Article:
OPERA North originally billed this collaboration as ‘Monteverdi reimagined’. In the absence of much explanation, our own imaginations were allowed to run wild with fears of an East-West confrontation, with Monteverdi’s magic – as near as we regularly get to the fountainhead of opera, after all – irreparably diluted and the Orpheus myth literally shot to hell.
That was the gamble these companies undertook. A brief press release sent to all punters more recently looked like special pleading. One feared the worst. The reality is much different.
For seekers after truth – as we all must be when we undertake to see a new production – there turn out to be many pleasing parallels between music of the Baroque and that of the sub-continent.
It is often forgotten that Venice sits handily at the crossroads of ancient trade routes between East and West. Modal systems of music, typified by Gregorian chant, were another obvious link between the two, surviving as they do in Indian raga procedures, even if some have been gradually ironed away in western tonal patterns.
As Neil Sorrell points out in an exceptionally penetrating programme note, the voice was central to Monteverdi’s musical imagination and remains so in Indian music. Indian players routinely expect to be able to reproduce vocally what they express through their instruments.
To that extent, western musical education has been straitjacketed, not least in the dichotomy between ‘classical’ and ‘pop’, the partial result of the separation of vocal and instrumental musics. For a full rapprochement, perhaps we in the West need to broaden our approach.
This production, which has been several years in the making and delayed by Covid, forcefully reminds us of these parallels. Its moving spirit as composer – apart from Monteverdi – is Jasdeep Singh Degun, who worked in close co-operation with Baroque ace Laurence Cummings.
Singh Degun’s work adds almost an hour to Monteverdi, although the result morphs seamlessly between the two. He allows the various Indian singers to use their own languages so that we have eight, Hindu and Urdu foremost among them, jostling alongside Striggio’s Italian. All are helpfully side-titled.
The staging is in the hands of Anna Himali Howard, whose task is undoubtedly lightened by having Leslie Travers as her set and costume designer. Together they work out a way of connecting the real world with the underworld, the living with the dead.
The professed aim of their co-production is to move from a celebration of love through the darkness of grief-laden despair to the eventual rekindling of hope.
Nothing particularly unusual there, you may suppose, except that their true goal is to communicate the universality of the Orpheus myth via musical means far more wide-ranging than Monteverdi ever could have envisaged.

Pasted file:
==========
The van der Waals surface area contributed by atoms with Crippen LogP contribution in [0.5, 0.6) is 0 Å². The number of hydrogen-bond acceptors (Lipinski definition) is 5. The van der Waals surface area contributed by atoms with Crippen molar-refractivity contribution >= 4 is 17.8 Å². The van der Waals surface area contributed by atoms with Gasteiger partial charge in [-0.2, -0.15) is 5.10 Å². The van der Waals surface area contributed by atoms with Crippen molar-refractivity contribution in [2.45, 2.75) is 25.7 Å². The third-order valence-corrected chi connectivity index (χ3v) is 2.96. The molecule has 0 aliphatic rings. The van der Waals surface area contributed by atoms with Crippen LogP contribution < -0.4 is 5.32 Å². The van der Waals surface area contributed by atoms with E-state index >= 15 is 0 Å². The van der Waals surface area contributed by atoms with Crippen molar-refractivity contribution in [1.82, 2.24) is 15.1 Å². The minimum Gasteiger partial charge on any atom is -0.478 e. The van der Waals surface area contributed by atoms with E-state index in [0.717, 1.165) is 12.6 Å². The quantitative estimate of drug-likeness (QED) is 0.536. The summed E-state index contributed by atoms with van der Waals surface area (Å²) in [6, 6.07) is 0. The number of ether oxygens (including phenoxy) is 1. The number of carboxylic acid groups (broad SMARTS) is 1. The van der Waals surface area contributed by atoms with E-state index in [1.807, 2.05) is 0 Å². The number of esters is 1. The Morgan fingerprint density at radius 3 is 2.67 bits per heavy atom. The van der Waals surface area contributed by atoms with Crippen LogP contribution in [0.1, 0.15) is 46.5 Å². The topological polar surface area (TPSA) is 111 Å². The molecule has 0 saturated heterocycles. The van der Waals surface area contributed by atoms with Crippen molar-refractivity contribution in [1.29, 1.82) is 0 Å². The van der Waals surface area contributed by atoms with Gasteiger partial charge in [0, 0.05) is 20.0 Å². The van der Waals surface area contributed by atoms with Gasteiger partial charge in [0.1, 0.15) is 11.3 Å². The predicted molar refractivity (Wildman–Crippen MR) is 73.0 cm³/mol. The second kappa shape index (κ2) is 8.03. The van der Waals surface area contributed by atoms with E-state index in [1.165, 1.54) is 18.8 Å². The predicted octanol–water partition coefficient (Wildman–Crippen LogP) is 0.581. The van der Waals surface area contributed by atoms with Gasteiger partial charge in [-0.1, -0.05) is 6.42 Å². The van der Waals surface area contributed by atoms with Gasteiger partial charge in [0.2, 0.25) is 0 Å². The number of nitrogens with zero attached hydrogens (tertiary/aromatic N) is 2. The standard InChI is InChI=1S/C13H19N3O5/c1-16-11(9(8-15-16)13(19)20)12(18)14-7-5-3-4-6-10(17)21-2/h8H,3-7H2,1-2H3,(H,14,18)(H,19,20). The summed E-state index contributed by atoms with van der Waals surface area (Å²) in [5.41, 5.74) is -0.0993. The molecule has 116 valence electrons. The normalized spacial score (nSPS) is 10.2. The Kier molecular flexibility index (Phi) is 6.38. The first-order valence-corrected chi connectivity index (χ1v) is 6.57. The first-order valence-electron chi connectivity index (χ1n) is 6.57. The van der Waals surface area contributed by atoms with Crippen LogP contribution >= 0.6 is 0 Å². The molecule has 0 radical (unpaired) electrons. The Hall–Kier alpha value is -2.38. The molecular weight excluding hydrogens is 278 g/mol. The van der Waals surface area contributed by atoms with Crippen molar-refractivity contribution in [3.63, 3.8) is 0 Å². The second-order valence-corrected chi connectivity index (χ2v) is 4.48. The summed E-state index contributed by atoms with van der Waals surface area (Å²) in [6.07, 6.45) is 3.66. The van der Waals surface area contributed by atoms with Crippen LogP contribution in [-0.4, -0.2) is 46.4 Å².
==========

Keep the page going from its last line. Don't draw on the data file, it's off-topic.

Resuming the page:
Travers’s set is the back garden of a semi-detached suburban house, with all the instruments arranged down the sides of a ‘V’ which opens embracingly towards the audience. So Cummings’ harpsichord rubs shoulders with Singh Degun’s sitar, Kirpal Singh Panesar’s bowed esraj with Emilia Benjamin’s lirone, while Céline Saout doubleson harp and the zither-like swarmandal and Vijay Venkat covers no less than five instruments from both camps.
There are 19 players in all. From a western standpoint, the juxtaposition of instruments is undeniably exotic, adding a magical, other-worldly aroma, while the extraordinary Indian percussion supplies positively addictive momentum.
In the first half (Acts 1 & 2), the garden is the venue for the wedding of Nicholas Watts’s Orpheus and Ashnaa Sasikaran’s Eurydice, with friends and relatives happily congregating with candles and balloons. Their joy is cut tragically short with the arrival of Kezia Bienek’s Silvia, carrying Eurydice’s red and gold sari, signifying her demise.
After the interval, the sky is black, the buildings expunged and the profuse flowers (‘head gardener’ Ali Allen) disappears, resurfacing only when Orpheus returns home as the Apollo of Singh Panesar offers spiritual relief from his pain.
The earlier guests have become spirits in the underworld, which adds a touch of the uncanny. Choral traditions are slight in India, but all the voices meld well, and the differing solo vocal ornamentations sound complementary rather than antagonistic, implying compromise on both sides.
Watts began nervously but gradually blossomed on opening night until reaching a peak of emotional resonance in ‘Possente spirto’; Sasikaran makes a charming, gentle Eurydice. Bienek is a forthright Silvia and Chandra Chakraborty a lively Proserpina. Kaviraj Singh offers a resolute Caronte and Singh Panesar an equally persuasive Apollo; significantly, both also play in the orchestra. Dean Robinson’s Pluto strikes the right conciliatory note.
Just about the only mild disappointment is the dancing, which is largely circular and rudimentary. But overall, this is a happy conjunction of two powerful traditions, a cross-fertilisation that promises further musical riches.
Review by Martin Dreyer
Further performances on tour in Newcastle, Nottingham and Salford until November 19.